Yogi Berra once said, “[i]t’s tough to make predictions, especially about the future.” He also said, “[y]ou can observe a lot by watching.” Observing the dynamics of current geopolitics, I predict that Great Power Competition (“GPC”) is about to redefine antitrust policy.
Conceptually, Great Power Competition refers to the rivalry and strategic competition among the world’s most powerful nations (“great powers”) for global influence, resources, and dominance. These powers typically include the United States, Russia, China, and the European Union. In practice, Great Power Competition consists of the use of economic, military, technological, and diplomatic means to gain an advantage and limit the influence of other powers. In this brief contribution, I will focus on how antitrust regulation might be affected by the increasing prevalence of GPC over other policy objectives.
1. Some facts
The trade war between the United States and China, the dynamics between NATO and Russia, the positioning in the Middle East regarding the ongoing conflict in Syria, and the tensions between China and its neighbors are all manifestations of Great Power Competition. As a reaction, governments are introducing new policies to favor their national interests. They dovetail with Trump’s ambition to “Make America Great Again.” GPC is increasingly being discussed and disseminated in political circles.
2. Enters antitrust
Antitrust is a powerful tool. It can lead to heavy fines, breakups, changes in business models, etc. I predict that those who want to push Great Power Competition won’t resist using antitrust for long. They will reduce competitive pressure in favor of geopolitical power.
We are already seeing signs of GPC’s impact on competition policy. Thierry Breton is pushing for a relaxation of state aid to counter US subsidies. The Digital Markets Act is scoped to apply mainly to US companies, which has publicly displeased the US National Security Council. The European Chips Act unlocks 43 billion euros for European companies in response to the fact that “[i]n the very recent years, the governments of China, the United States, Japan and South Korea took measures to support through incentives their local industrial ecosystems.” Margaret Vestager and others want to strengthen Europe’s digital sovereignty at the expense of international competitive pressure, etc.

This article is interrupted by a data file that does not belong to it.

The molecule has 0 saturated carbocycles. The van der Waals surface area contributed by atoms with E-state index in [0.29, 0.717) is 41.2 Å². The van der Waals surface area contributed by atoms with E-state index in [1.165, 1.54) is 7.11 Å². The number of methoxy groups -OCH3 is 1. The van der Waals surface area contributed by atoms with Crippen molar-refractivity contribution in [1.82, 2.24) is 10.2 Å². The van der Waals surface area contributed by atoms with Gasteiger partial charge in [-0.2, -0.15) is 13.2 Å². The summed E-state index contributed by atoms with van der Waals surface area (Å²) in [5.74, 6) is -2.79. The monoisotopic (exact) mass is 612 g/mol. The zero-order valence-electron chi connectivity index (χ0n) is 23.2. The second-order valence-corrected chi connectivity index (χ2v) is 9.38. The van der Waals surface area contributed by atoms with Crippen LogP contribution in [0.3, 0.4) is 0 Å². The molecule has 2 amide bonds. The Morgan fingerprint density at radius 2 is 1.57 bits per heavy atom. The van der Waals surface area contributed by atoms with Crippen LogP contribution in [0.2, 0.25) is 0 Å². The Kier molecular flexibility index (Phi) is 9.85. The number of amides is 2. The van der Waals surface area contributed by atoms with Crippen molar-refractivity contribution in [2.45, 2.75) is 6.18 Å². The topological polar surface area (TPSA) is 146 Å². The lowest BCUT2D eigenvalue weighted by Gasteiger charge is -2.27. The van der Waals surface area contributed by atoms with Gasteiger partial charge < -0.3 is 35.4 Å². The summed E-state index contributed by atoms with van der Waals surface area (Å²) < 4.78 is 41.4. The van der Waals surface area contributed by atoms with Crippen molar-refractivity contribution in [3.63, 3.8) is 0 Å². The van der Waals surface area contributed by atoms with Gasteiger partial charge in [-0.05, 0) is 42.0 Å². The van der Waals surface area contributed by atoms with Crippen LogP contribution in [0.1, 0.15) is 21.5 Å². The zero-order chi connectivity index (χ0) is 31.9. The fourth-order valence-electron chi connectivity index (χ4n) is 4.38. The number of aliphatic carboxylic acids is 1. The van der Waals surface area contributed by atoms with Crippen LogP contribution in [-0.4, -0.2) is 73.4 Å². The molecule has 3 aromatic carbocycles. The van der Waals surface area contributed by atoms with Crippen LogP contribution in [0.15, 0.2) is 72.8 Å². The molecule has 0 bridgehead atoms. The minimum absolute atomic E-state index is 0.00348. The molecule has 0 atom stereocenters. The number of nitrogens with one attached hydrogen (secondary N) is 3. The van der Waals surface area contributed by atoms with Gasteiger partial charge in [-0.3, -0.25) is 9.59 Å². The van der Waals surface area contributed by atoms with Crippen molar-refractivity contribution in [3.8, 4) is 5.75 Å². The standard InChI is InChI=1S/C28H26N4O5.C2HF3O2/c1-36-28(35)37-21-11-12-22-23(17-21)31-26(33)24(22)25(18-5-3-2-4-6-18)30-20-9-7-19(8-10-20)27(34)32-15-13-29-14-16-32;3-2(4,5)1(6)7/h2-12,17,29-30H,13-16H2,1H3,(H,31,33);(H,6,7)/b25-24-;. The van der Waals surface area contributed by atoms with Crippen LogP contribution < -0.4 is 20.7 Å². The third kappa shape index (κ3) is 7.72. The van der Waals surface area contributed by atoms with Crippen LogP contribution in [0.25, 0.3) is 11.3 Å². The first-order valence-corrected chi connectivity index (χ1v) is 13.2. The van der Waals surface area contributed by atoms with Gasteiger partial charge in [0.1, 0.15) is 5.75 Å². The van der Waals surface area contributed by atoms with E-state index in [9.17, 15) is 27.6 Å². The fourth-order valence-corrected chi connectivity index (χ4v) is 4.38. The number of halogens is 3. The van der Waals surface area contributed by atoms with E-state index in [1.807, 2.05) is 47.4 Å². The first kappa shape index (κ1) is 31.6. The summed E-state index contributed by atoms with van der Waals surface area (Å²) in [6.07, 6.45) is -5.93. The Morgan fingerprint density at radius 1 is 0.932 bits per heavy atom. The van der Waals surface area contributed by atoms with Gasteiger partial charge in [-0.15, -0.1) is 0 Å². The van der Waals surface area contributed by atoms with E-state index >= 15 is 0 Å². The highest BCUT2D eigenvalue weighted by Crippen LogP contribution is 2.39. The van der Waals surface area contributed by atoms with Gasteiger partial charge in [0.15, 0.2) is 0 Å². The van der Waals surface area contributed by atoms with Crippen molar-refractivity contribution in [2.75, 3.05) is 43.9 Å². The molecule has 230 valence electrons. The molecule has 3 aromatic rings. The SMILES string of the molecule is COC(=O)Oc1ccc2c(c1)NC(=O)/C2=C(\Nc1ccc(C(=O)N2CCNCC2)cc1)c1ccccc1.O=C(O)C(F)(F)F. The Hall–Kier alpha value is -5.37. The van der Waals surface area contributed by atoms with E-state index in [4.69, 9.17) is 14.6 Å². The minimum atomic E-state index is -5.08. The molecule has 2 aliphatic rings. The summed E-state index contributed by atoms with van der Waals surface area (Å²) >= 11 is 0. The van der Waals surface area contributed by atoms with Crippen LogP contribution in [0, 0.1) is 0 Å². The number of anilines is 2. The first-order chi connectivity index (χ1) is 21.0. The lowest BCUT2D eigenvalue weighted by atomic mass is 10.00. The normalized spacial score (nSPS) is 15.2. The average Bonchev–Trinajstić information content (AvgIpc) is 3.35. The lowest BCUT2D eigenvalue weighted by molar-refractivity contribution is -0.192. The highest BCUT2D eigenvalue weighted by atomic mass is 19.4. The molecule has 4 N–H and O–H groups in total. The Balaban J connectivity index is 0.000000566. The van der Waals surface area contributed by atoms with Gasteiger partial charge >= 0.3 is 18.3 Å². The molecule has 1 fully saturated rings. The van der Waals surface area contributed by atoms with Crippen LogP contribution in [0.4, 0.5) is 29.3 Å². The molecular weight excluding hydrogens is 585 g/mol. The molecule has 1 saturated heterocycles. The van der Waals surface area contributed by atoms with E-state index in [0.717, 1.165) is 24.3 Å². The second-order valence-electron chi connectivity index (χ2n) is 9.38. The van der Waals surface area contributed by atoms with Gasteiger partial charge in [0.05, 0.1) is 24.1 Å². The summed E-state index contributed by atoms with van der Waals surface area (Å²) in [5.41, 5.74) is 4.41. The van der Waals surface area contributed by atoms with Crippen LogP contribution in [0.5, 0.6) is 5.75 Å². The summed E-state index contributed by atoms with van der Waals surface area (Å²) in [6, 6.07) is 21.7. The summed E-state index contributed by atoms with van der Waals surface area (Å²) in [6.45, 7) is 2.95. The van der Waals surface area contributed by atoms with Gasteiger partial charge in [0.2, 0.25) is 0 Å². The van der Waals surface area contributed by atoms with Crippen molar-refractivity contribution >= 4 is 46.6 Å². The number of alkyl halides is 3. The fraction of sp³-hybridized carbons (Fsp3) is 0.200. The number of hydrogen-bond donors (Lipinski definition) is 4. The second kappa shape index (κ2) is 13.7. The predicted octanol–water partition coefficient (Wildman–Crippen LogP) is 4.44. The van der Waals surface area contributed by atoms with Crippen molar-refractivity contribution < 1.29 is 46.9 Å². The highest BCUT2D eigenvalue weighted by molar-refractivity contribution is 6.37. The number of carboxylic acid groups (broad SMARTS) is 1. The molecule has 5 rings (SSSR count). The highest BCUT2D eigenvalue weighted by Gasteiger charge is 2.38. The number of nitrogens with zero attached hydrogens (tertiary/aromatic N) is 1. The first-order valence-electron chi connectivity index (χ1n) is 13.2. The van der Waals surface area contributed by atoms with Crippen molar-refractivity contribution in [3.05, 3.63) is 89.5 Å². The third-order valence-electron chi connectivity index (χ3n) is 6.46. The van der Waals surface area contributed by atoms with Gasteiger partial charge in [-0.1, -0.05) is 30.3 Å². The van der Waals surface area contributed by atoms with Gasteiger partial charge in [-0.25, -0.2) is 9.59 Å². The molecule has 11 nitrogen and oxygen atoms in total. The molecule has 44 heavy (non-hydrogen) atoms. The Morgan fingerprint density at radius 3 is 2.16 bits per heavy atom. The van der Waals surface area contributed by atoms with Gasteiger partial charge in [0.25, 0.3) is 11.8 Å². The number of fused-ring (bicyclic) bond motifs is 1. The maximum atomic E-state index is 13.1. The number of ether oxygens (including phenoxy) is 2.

Going forward, I expect GPC to (further) impact competition policy in a number of ways:
- Overall goal: I expect competition agencies to use geopolitical concepts and reasoning in their decisions. In the EU, the debate about the goals of competition policy is currently focused on sustainability and workers’ rights. I expect that EU independence will soon dominate the discussion.
- Security over competition: The increasing focus on national security will lead national antitrust agencies to favor security over competition. This will manifest itself in technology transfer, privacy, and cybersecurity regulation. The practices of dominant players that reduce security could also be considered an abuse of dominance (à la Facebook Bundeskartellamt), while practices that increase security but decrease competition could get a free pass.
- Planning over competition: Mergers like Alstom/Siemens (whose prohibition we can now confidently say did not lead to China’s dominance in Europe, as some suggested) will be increasingly approved.
- Increased scrutiny of cross-border mergers and acquisitions: as major powers seek to protect their strategic industries, I expect increased scrutiny of cross-border mergers and acquisitions involving sensitive technologies or industries (telecommunications, energy, security, etc.). In Europe, Article 22 of the EU Merger Regulation will play a central role in catching below-the-threshold mergers.
- More active use of antitrust enforcement against foreign companies to protect national interests. For example, antitrust laws will be used to address intellectual property failures, force technology transfer, etc. I also expect that antitrust agencies will continue to focus primarily on large technology companies because these companies challenge the core capabilities of nations.
- Increased cooperation and coordination among partner antitrust agencies: I expect to see increased cooperation among partner countries’ antitrust agencies. These agencies will coordinate to protect cooperation between national companies and to achieve common geopolitical goals.
- Increased cooperation and coordination between national agencies: I expect antitrust agencies to increase cooperation with other agencies at the national level, such as national security agencies.
- Less independence: The above changes will require or be facilitated by less independence of antitrust agencies from their governments. I expect formal and informal changes to bring competition agencies closer to their governments.
There is not much to like about GPC entering the antitrust arena. We are entering a race to the bottom.
|Citation: Thibault Schrepel, The Expected Impact of “Great Power Competition” on Antitrust Policy, Network Law Review, Spring 2023.|